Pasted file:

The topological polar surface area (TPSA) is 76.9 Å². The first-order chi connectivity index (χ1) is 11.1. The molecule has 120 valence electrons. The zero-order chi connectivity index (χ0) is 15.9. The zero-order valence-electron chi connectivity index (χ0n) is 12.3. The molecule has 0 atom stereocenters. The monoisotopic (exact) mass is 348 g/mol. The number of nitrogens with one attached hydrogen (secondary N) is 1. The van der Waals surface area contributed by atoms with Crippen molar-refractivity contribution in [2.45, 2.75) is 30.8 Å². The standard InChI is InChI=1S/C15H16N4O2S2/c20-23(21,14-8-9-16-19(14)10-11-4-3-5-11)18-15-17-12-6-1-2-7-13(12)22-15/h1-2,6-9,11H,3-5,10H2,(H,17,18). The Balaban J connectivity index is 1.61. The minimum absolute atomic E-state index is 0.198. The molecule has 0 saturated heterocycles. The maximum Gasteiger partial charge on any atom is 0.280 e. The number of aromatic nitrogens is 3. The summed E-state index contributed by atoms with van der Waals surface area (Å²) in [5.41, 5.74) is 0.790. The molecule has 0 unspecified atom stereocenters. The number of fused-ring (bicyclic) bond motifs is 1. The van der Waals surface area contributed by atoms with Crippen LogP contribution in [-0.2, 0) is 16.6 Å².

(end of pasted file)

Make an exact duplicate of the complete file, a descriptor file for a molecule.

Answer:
The topological polar surface area (TPSA) is 76.9 Å². The first-order chi connectivity index (χ1) is 11.1. The molecule has 120 valence electrons. The zero-order chi connectivity index (χ0) is 15.9. The zero-order valence-electron chi connectivity index (χ0n) is 12.3. The molecule has 0 atom stereocenters. The monoisotopic (exact) mass is 348 g/mol. The number of nitrogens with one attached hydrogen (secondary N) is 1. The van der Waals surface area contributed by atoms with Crippen molar-refractivity contribution in [2.45, 2.75) is 30.8 Å². The standard InChI is InChI=1S/C15H16N4O2S2/c20-23(21,14-8-9-16-19(14)10-11-4-3-5-11)18-15-17-12-6-1-2-7-13(12)22-15/h1-2,6-9,11H,3-5,10H2,(H,17,18). The Balaban J connectivity index is 1.61. The minimum absolute atomic E-state index is 0.198. The molecule has 0 saturated heterocycles. The maximum Gasteiger partial charge on any atom is 0.280 e. The number of aromatic nitrogens is 3. The summed E-state index contributed by atoms with van der Waals surface area (Å²) in [5.41, 5.74) is 0.790. The molecule has 0 unspecified atom stereocenters. The number of fused-ring (bicyclic) bond motifs is 1. The van der Waals surface area contributed by atoms with Crippen LogP contribution in [-0.2, 0) is 16.6 Å².